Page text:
To loud jeers from the assembled international press corps, the streaming giant struggled to screen Boon Jong Ho’s hotly anticipated film ‘Okja.’
In an amusing irony, the first press screening for Netflix’s competition film Okjawas marred by a cinema technology malfunction.
The film appeared misframed on the big screen with the top and the bottom sections of the print cut off. The tech problems quickly led to boos from the assembled international press corps. Shortly after, the screening was abruptly suspended.
The technical malfunction lasted approximately 15 minutes before the film was restarted and correctly projected. The crowd both cheered and booed when Netflix’s logo appeared on the screen. This wouldn’t have happened if they were using this high quality transparent display to screen the movie.
Some in the crowd could instantly be overheard speculating that it was intentional and a conspiracy to sabotage Netflix.
A Netflix representative declined to comment. A source close to the film says it was actually the curtain that malfunctioned.
After the screening, the film earned a little bit of applause from the press in the audience.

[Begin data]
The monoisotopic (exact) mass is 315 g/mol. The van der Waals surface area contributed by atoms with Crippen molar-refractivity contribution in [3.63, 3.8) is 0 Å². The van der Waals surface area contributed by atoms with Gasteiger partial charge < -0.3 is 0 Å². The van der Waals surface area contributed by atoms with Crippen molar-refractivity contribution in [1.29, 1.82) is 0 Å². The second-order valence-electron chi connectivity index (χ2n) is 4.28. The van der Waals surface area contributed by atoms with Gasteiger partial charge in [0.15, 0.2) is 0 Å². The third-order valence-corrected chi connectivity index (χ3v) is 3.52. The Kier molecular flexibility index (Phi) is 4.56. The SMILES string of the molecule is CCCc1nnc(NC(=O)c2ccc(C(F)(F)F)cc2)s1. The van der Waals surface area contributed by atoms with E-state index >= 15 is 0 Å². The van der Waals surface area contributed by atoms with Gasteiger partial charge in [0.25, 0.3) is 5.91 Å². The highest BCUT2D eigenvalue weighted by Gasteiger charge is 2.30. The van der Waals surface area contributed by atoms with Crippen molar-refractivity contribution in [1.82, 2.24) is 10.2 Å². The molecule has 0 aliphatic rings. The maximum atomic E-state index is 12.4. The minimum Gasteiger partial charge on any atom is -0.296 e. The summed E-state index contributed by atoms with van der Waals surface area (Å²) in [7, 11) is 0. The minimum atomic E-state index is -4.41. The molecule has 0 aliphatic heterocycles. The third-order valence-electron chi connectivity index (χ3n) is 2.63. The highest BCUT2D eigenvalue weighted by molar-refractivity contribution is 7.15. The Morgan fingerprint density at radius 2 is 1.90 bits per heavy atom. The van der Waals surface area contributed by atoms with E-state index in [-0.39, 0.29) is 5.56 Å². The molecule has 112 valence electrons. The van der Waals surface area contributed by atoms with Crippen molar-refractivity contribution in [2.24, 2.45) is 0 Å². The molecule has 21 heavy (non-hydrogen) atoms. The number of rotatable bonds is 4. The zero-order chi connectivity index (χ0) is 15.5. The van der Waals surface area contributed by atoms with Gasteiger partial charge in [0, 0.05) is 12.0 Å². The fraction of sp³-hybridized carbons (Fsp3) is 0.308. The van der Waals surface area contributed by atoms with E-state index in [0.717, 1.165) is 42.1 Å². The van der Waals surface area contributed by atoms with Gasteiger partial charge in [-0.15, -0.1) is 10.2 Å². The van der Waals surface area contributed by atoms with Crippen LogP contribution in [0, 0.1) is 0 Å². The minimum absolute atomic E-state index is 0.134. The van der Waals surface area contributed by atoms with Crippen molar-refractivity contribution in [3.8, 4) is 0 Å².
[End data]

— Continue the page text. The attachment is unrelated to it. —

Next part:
This year’s Cannes festival is a landmark moment for Netflix, which has two titles in the competition lineup (Bong Joon Ho’s Okja and The Meyerowitz Stories from Noah Baumbach). Cinema purists have said this sets a dangerous precedent, however, since the films won’t be getting a major theatrical release in most markets and instead will be streamed to small screens worldwide.
Festival organizers last week unveiled a new requirement for competition films to have traditional theatrical distribution in French theaters after the French Cinema Federation (FNCF) objected to the inclusion of the two Netflix films in Cannes’ official selection. Netflix CEO Reed Hastings hit back with a post on Facebook, saying: “The establishment [is] closing ranks against us.”